National Catholic Reporter
The Independent Newsweekly
Issue Date:  December 12, 2003

Q & A -- 'Promise' of the universe


John F. Haught

John F. Haught is Thomas Healey Professor of Theology at Georgetown University in Washington and director of the Center for the Study of Science and Religion. His books include: God After Darwin: A Theology of Evolution (Westview Press) and Science and Religion: From Conflict to Conversation (Paulist).

Is the Anthropic Principle the hottest topic now in the dialogue between science and religion?

Yes, apart from the ongoing struggle between creationism and evolution. When I first started teaching 30 years ago none of this was part of the conversation. Darwin had apparently destroyed the design argument for God’s existence, and that was that. Now the possibility that our universe was engineered in some more fundamental sense has reemerged, at least in the thinking of some people.

Personally I want to be very cautious when looking at such observations, not making too much of them from the point of view of natural theology. A theologian in the biblical tradition is obliged to look for instances of “promise” in nature, in the world, in reality. Christian life is centered on reasons to hope, to trust. If you are already disposed to be hopeful, as Christian theologians should be, then you should not be surprised that the universe was seeded in its opening moments with enormous potential for blossoming over the course of time into an astounding array of incalculable outcomes -- one of these being consciousness -- which is what the Anthropic Principle focuses on.

Pioneering scientist Freeman Dyson talks about what he calls the “principle of maximum diversity.” This principle operates both at the physical and at the mental level. It says that the laws of nature and the initial conditions are such as to make the universe as interesting as possible. You can conjure up all sorts of universes that are possible but stillborn as far as life, consciousness or anything interesting is concerned. What is remarkable is that the universe is fine-tuned for such interesting outcomes as life and consciousness, when, from the point of view of hard physics, it’s not necessary that it has to be that way.

The other alternative explanation of anthropic coincidences is to suppose a multiplicity of universes in which there are few interesting outcomes, but at least one in which there is life. There are plausible ways of interpreting physics that do allow in principle for this scenario. This is an alternative metaphysics, however, not serious science. We don’t have the slightest bit of evidence that there are other universes. Yet as our measurements get finer and finer we might find the ghost or hint of other universes embedded in the physics of our own.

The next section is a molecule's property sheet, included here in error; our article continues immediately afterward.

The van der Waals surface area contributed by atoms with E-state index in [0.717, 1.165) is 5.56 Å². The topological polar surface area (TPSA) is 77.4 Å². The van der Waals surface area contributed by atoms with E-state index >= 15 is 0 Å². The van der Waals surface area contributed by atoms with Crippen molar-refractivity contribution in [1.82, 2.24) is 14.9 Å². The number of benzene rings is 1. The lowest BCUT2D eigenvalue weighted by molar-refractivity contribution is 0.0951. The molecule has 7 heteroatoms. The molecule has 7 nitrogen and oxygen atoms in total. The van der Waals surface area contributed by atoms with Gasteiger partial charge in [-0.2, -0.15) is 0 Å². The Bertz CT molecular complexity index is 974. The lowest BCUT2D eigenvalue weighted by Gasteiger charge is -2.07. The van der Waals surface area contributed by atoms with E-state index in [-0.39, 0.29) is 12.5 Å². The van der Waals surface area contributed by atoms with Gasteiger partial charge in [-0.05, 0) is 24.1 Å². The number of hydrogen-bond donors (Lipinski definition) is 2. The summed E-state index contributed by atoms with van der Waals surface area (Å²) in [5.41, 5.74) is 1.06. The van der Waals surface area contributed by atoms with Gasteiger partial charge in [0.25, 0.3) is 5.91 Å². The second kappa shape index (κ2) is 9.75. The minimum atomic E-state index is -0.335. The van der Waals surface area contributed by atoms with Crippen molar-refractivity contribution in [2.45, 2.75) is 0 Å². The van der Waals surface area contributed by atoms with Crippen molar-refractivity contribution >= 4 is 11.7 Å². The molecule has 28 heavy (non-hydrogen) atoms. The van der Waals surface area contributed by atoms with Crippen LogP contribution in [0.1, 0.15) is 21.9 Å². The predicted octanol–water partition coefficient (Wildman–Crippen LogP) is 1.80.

We should be very careful to allow scientists to push naturalistic explanations as far as they can. I don’t want to say that we have arrived at a proof of God’s existence here, though some do. The Anthropic Principle can easily be co-opted to shore up the intelligent design arguments. There are pitfalls here, though. One of them is that science might discover one day that the anthropic coincidences are part of some basic structure of the universe we haven’t yet discovered.

We shouldn’t theologically make too much of God as an engineer or designer anyway. Design is too stiff a concept to represent the kind of creativity that goes on in the world. There’s too much ambiguity, messiness and mystery in the world. I want to be very cautious about bringing back design arguments at the level of life, as the Intelligent Design people do.

Having said that, though, from a theological point of view, if we live in a universe that exists within the embrace of divine promise, we should not be surprised God did create a universe that is so oriented toward possibility. I don’t want to see this as engineering. It’s too lifeless. But the notion of “promise,” which is a deeply biblical one, is helpful. “In the beginning was the Word,” according to the Gospel of John. The Word is always one of promise. The Word came to Abraham as a promise. The Logos in which the world is created is a notion replete with overtones of possibility, a potential for infinite wonders.